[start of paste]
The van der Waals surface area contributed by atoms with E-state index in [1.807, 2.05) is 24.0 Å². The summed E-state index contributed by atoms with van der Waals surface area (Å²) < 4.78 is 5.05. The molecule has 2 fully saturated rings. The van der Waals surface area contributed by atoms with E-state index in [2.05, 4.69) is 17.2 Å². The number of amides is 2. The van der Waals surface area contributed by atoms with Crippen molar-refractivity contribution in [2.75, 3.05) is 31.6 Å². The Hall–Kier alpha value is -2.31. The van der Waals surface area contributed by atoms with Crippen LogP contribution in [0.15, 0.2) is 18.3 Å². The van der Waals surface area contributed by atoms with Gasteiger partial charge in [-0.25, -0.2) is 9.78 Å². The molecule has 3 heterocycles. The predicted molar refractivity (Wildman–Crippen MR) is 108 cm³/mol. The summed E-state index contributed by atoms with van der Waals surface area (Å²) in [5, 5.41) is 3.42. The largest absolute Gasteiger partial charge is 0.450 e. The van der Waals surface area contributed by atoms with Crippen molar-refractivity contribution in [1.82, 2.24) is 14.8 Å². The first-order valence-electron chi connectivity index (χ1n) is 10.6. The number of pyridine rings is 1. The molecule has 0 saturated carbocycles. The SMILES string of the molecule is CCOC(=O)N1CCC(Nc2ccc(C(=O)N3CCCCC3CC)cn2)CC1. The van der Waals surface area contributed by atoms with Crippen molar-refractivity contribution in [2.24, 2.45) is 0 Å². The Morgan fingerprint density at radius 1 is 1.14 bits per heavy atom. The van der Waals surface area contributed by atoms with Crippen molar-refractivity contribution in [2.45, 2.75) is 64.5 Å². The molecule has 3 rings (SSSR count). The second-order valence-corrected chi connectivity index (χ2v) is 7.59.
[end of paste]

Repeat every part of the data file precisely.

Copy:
The van der Waals surface area contributed by atoms with E-state index in [1.807, 2.05) is 24.0 Å². The summed E-state index contributed by atoms with van der Waals surface area (Å²) < 4.78 is 5.05. The molecule has 2 fully saturated rings. The van der Waals surface area contributed by atoms with E-state index in [2.05, 4.69) is 17.2 Å². The number of amides is 2. The van der Waals surface area contributed by atoms with Crippen molar-refractivity contribution in [2.75, 3.05) is 31.6 Å². The Hall–Kier alpha value is -2.31. The van der Waals surface area contributed by atoms with Crippen LogP contribution in [0.15, 0.2) is 18.3 Å². The van der Waals surface area contributed by atoms with Gasteiger partial charge in [-0.25, -0.2) is 9.78 Å². The molecule has 3 heterocycles. The predicted molar refractivity (Wildman–Crippen MR) is 108 cm³/mol. The summed E-state index contributed by atoms with van der Waals surface area (Å²) in [5, 5.41) is 3.42. The largest absolute Gasteiger partial charge is 0.450 e. The van der Waals surface area contributed by atoms with Crippen molar-refractivity contribution in [1.82, 2.24) is 14.8 Å². The first-order valence-electron chi connectivity index (χ1n) is 10.6. The number of pyridine rings is 1. The molecule has 0 saturated carbocycles. The SMILES string of the molecule is CCOC(=O)N1CCC(Nc2ccc(C(=O)N3CCCCC3CC)cn2)CC1. The van der Waals surface area contributed by atoms with Crippen molar-refractivity contribution in [2.24, 2.45) is 0 Å². The Morgan fingerprint density at radius 1 is 1.14 bits per heavy atom. The van der Waals surface area contributed by atoms with Crippen molar-refractivity contribution in [2.45, 2.75) is 64.5 Å². The molecule has 3 rings (SSSR count). The second-order valence-corrected chi connectivity index (χ2v) is 7.59.